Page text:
Browse on keywords: erosion tillage conservation
Search results on 10/22/18
187. Allamaras, R.R., S.C. Gupta, J.L. Pikul and C.E. Johnson.. 1980. Soil erosion by water as related to management of tillage and surface residues.. USDA-ARS, Oakland, CA..
Soil erosion by water was estimated for combinations of tillage and residue handling, terracing, and contouring. The Universal Soil Loss Equation was applied for conservation planning. Slope steepness primarily determined which combination of management practices was needed. Erosion could not be held below tolerance values for wheat-fallow sequences on slopes exceeding 20%. T: Distribution of K values within cropland of study area. Cover and management (C) values for study area. Tillage operations in wheat-fallow rotation, and associated reduction in surface residue.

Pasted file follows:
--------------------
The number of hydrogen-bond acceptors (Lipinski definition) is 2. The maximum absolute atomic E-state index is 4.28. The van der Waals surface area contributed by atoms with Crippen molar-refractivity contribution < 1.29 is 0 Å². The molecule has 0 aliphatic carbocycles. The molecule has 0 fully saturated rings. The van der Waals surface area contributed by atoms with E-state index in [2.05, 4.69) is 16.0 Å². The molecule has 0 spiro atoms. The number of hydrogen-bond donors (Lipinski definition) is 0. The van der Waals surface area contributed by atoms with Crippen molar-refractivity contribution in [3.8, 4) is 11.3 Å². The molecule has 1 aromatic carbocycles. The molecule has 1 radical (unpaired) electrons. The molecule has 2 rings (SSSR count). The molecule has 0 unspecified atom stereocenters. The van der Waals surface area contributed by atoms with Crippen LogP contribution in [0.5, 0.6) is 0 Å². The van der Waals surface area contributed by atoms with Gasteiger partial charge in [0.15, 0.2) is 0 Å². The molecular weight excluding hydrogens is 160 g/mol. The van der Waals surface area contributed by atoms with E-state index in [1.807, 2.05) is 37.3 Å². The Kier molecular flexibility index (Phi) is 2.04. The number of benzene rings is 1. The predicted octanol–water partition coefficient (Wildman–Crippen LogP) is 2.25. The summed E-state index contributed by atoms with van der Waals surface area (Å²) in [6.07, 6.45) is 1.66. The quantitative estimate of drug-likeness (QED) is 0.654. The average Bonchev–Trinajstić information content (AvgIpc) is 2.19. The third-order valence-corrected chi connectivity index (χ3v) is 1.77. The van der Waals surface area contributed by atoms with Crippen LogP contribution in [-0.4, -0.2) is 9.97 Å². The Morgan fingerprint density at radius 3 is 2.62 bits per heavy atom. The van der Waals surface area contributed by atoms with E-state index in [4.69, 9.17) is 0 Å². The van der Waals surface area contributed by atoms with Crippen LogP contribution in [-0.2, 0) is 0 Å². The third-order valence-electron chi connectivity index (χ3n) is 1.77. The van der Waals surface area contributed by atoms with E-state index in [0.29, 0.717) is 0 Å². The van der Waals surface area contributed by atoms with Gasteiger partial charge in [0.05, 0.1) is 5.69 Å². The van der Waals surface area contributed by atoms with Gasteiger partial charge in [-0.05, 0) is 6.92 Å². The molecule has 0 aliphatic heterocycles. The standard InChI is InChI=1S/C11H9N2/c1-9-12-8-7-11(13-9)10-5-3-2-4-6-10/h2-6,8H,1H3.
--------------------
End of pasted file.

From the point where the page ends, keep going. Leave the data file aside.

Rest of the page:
5030. Papendick, R.I.. 1984. Soil conservation and management in the Palouse. p. 234-244.. IN: B.R. Bertramson (ed.). History of the Dept. of Agronomy and Soils, WSU, Pullman, WA.
An historical overview.
5725. Rasmussen, V.P. and R.L. Newhall. 1989. High residue conservation tillage increases soil moisture and profits. IN: Utah Agricultural Statistics, 1989. p. 121-124. Utah Agricultural Statistics Service, Salt Lake City, UT.
Three years of data are reported for several locations comparing a number of consevation tillage and cropping systems. The no-till and chemical fallow were better both for conserving soil and moisture, and generated the highest net returns. The chem fallow conserved about 1-2 inches of soil moisture. Erosion under the no-till chem fallow ranged from 1-5 T/ac compared to 17-30 T/ac with conventional tillage. The study included tests of continuous cropping, but more years are needed to make an economic comparison.